Book review: How to Win Friends and Influence People in a Digital Age

Dale Carnegie's 1936 self-help classic has been rehashed for our times. Julia Hobsbawm finds the medium off-message.

by Julia Hobsbawm
Last Updated: 02 Apr 2015

If imitation is the sincerest form of flattery, then Dale Carnegie, founding father of the self-help genre, is still enjoying it 50 years after his death, and after some 50 million people have bought How to Win Friends and Influence People. I am particularly fond of the 2005 book by New York's Carnegie Deli, entitled How to Feed Friends and Influence People, with chapters such as 'Statue of Chopped Liver-Ty' and 'Have a Nice Sandwich'. And Toby Young's How to Lose Friends and Alienate People was a highly successful reverse imitation and was even made into a movie.

But now we have a curious thing. An imitation of the original by the next best thing to the author: his 'Associates'. I read the proofs in the week that Amy Winehouse's posthumous 'album' of songs was released, and this book has the feel of both a sincere tribute and a clear cashing-in product: maintaining the brand with something 'new' after the star has passed away.

Here, it's 75 years after. The original blockbuster was published in 1936, a decade after Carnegie's first book, Public Speaking and Influencing Men in Business, joined works by other leading US business thinkers: Walter Lipmann's Public Opinion (1922) defined the relationship between a public and its information systems; and Edward Bernays' Crystallizing Public Opinion (1923) looked at public relations techniques.

The thinking at the time centred on the questions of individuality, consumerism and the psychological and behavioural triggers that might increase ways in which people earned and spent money, based on what they felt.

Dale Carnegie introduced a popular, pithy way of achieving success by getting personal. 'There is only one way in high heaven to get people to get anybody to do anything,' he said. 'And that is by making the other person want to do it.' His heirs at Dale Carnegie & Associates calculate that this message will still sell, with a little updating for the digital age.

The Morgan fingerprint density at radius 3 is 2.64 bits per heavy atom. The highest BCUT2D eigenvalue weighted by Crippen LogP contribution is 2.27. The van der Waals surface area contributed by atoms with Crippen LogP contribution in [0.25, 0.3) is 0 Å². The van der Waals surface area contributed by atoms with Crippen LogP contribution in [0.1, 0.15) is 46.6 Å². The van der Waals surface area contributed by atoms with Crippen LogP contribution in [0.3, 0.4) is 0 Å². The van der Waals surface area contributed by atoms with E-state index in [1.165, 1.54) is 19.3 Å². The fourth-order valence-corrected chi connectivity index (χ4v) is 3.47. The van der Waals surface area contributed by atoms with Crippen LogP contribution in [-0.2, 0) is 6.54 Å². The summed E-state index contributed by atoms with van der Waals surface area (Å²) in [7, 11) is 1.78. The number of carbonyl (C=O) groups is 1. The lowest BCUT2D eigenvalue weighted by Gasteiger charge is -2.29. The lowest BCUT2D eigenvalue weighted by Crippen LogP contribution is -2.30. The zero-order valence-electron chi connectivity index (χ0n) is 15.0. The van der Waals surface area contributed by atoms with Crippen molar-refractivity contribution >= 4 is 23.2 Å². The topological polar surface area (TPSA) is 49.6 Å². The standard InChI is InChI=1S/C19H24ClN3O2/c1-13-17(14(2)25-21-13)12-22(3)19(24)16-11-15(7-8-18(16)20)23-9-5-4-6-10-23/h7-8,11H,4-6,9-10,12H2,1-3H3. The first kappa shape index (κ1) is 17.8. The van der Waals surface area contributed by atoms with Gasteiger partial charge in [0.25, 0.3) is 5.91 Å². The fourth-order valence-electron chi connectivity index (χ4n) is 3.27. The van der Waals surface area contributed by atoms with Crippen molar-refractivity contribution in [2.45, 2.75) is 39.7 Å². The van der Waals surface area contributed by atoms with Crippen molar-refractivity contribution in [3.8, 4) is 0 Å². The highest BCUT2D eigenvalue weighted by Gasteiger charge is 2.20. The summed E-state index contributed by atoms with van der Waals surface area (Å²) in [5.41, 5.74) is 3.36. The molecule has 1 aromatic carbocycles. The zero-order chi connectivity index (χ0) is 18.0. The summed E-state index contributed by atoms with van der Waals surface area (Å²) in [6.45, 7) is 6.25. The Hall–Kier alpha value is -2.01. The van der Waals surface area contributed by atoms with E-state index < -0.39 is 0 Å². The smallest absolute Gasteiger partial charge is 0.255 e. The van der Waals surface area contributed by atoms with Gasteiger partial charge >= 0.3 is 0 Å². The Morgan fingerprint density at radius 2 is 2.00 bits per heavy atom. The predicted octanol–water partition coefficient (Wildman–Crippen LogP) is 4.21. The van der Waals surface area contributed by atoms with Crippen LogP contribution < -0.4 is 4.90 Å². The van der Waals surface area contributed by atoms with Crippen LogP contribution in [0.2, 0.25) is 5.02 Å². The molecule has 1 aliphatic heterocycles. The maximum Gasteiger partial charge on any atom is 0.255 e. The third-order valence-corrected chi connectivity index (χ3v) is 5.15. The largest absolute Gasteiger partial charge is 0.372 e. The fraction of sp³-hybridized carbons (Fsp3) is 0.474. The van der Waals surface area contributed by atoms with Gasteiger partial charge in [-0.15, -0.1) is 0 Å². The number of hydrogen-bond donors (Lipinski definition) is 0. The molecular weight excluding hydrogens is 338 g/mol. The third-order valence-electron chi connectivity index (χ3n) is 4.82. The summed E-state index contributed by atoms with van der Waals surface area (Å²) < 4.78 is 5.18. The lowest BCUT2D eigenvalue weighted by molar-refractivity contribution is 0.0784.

His book has been reprised and paraphrased using lots and lots of reference to Facebook, email and blogs, and padded out with many references to someone else's report from Harvard Business School, Duke University, or references to Abraham Lincoln, about whom Carnegie once wrote a biography.

The essence of the book - a distillation of ideas about using empathy to connect with people and so having successful relationships in business with them - is better summed up in the worksheet of a single downloadable essay on the www.dalecarnegie.com website by Kevin Sensenig, global vice president of learning and organisational development at Dale Carnegie & Associates.

The rest is padding. Chapters such as 'Take Interest in Other's Interests', 'Smile' and 'Begin in a Friendly Way' rehash the central Carnegie observations about how being nice gets infinitely better results than being nasty: 'From the political podium to the digital medium to the boardroom table, the one who speaks in a spirit of respectful, unhyperbolic affirmation will always win more friends and influence more people to positive progress than the one who communicates in criticism, condemnation, and condescension'.

But who is this book for and - this being a digital age - need there be a book at all? What about a series of online videos or podcasts or downloadable tips? These may have worked better.

Yet inside this cynical piece of publishing are tucked away interesting observations. Take the point that trust, empathy and connection are sealed better in person than via social media. In Carnegie's day, 'Face-to-Face was the expectation. Today it is the exception ...

What is your ratio of face-to-face versus digital interactions?'

So this ought either to be a rallying cry for how to do more interpersonal befriending and influencing, or have the kind of intellectual rigour that Robert Cialdini demonstrates in his book Influence: The Psychology of Persuasion. First published in the 1980s, this book has recently been reissued with a total sense of relevance.

Despite its best intentions, How to Win Friends and Influence People in the Digital Age achieves a reverse imitation of its own: it all feels terribly analogue.

How to Win Friends and Influence People in a Digital Age

Brent Cole/Dale Carnegie & Associates

Dale Carnegie & Associates

£16.99

- Julia Hobsbawm runs the face- to-face networking business Editorial Intelligence.

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